Even then, let’s consider what these UNESCO monuments really are: on the one side there are internationally funded archeological projects that provide a wealth of information about the origins of civilization in the region. On the other side there are fortresses and monuments of foreign imperial forces that impressed taxation (Rome), or fortresses of Crusaders that pillaged and violated the land and its people for centuries. It is not particularly difficult to understand the irony involved when historians mourn the damage inflicted during battle on a citadel’s doorjambs, as is the case for Aleppo’s Citadel. Such damage is, in a way, what the citadel typology was meant for. Personally, I can’t help but imagine (or be satisfied by) the complex irony and satisfaction on the faces of the Knights Hospitaller when their famous fortress-turned-museum was looted and occupied by rebel forces, signaling the return of war to that place. The monuments of Syria have once again become physically active architectural installations. Perhaps the subsequent damage should be considered more along the lines of a battle scar than the endangerment of History.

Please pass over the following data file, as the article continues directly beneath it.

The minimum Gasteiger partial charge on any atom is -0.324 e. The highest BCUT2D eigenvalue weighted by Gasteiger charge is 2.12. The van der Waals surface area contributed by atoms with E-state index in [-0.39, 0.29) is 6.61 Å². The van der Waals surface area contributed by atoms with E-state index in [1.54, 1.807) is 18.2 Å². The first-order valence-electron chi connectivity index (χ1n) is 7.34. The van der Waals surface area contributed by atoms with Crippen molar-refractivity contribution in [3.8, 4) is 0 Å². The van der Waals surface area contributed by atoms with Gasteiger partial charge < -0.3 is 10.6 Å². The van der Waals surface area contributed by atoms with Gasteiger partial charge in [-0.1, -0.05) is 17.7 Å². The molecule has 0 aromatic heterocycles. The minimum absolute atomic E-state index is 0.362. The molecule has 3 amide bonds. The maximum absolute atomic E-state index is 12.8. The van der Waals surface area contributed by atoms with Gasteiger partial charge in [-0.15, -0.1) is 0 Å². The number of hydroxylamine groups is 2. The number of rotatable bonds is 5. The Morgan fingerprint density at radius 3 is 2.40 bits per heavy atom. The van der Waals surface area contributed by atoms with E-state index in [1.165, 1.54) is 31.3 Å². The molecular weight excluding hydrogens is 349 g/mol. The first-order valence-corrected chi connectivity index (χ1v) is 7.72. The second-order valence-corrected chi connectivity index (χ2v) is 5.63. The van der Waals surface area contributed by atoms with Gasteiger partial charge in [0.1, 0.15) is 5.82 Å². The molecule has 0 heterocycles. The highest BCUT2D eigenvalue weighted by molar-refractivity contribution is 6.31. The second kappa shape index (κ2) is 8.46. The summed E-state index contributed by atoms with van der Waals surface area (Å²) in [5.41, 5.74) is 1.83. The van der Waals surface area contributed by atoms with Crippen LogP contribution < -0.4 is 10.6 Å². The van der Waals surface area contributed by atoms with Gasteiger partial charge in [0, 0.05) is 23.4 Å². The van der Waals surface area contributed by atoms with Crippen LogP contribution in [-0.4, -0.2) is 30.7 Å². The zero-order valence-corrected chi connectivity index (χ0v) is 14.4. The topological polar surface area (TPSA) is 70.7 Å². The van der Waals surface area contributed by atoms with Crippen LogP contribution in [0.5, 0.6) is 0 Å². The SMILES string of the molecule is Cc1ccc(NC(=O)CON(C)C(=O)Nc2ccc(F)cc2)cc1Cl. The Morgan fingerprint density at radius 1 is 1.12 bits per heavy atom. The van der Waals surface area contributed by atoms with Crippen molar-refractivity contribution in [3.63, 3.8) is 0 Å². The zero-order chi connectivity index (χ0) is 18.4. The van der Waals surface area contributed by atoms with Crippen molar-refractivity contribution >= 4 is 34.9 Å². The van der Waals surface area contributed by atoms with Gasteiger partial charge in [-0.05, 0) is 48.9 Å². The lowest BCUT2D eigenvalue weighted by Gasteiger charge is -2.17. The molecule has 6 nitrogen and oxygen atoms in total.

This role may not be unique to Syria. But in the discussion of protected or historical sites that have been destroyed or damaged during violent conflicts, physically reactivated architectural monuments certainly set Syria apart from a wide array of other examples. Physical participation in the war separates Syria’s historical architecture from the benign, physically passive roles played by most Architectural Collateral. But when caught in a violent, heinous conflict between multiple factions, between civilians and their government, historical architecture can either partake or be sidelined. This is especially the case in Syria where the war is narrowly and murderously focused on the people and is not a conflict that might employ architectural destruction as an ideological weapon. Of course, this is an effort to understand this horrible war using architecture as a tool. Undoubtedly, the Syrian rebels’ thoughts are focused more on the martial efficacy of taking up the Citadel of Aleppo as a defensive position and not on bringing back long forgotten program to an historical monument. Personally, I find this return of program kind of heroic, actually, and in terms of theory the image is twofold: as the championing of programmatic, architectural activity over staunch western Preservationism; and more importantly as a sign of a people battling for their future whatever the cost.